Although the UCC proposal never came up for a vote or public deliberation, officials say the organization wasn’t financially viable, so it was rejected.
There were tax liens from outstanding water bills at the new property, which UCC says are erroneous – because there are no pipes. There were property taxes owed because UCC had failed to submit its tax-exemption form for a couple of years (it is current now).
And there were repeated questions about matching funds. Officials favored projects with other funding sources, which residents complained effectively eliminated grassroots groups.
“It’s like we’re really living in an illusion, it’s a mirage,” Gigi said. “And to have $175 million come into the city – $175 million! – and we haven’t gotten any support? . . . You go to one part of the city, by the waterfront, and you think you’re in Hollywood. You go to another side of the city and it’s Beirut, a war zone.”
Former Camden COO Davis said that he worked with the group but that it failed to get its paperwork and finances in order: “A lot of people are more hell-bent on crying and complaining than doing something.”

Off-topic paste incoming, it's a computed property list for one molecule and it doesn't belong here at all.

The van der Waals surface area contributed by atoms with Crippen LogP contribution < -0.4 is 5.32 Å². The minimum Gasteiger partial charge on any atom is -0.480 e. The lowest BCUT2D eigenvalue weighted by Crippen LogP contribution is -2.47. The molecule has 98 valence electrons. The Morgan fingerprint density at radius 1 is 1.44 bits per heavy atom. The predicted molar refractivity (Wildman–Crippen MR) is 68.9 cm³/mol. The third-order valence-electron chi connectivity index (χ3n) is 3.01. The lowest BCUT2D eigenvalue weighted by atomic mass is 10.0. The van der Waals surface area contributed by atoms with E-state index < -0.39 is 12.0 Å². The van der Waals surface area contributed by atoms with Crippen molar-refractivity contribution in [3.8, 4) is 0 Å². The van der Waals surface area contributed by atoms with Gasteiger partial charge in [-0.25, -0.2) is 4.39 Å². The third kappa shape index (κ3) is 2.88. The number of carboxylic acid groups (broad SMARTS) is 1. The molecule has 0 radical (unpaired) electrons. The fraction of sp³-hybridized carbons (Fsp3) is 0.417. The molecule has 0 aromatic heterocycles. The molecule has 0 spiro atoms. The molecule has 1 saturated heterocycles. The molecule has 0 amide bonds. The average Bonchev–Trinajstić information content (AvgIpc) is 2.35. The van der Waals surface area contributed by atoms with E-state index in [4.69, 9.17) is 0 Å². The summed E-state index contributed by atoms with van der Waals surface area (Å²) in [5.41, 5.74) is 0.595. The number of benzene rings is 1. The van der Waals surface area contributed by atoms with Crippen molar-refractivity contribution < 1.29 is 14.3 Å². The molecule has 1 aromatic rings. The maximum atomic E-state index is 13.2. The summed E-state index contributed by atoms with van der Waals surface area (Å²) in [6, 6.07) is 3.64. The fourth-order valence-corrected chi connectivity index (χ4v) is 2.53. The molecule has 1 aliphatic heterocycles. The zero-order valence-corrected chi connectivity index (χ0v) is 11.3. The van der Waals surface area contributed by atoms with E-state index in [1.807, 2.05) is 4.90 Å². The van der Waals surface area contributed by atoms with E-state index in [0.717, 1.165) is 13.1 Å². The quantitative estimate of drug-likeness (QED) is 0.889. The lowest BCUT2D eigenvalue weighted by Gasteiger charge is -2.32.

UCC has never relied on government funds to operate. Its leaders say they tried to adjust their application to accommodate concerns over their expansion proposal.
The City Council approved a resolution this year absolving UCC of its liens, and the Camden County sheriff – who is in charge of tax sales – even appeared to show support. Each City Council member then handed a signed copy of the resolution to a UCC child.
In state-run Camden, though, a city councilman’s signature is just an autograph. A week later, Davis called the council’s resolution “meaningless.”
UCC is now trying to raise private funds to renovate its building, which it got in 2000. It puts on more than 400 performances a year, but those fees go back into the program, not the building.
“This is a powerful story to show how government went astray in the process of helping poor people,” said Roy Jones, an activist who wrote UCC’s application.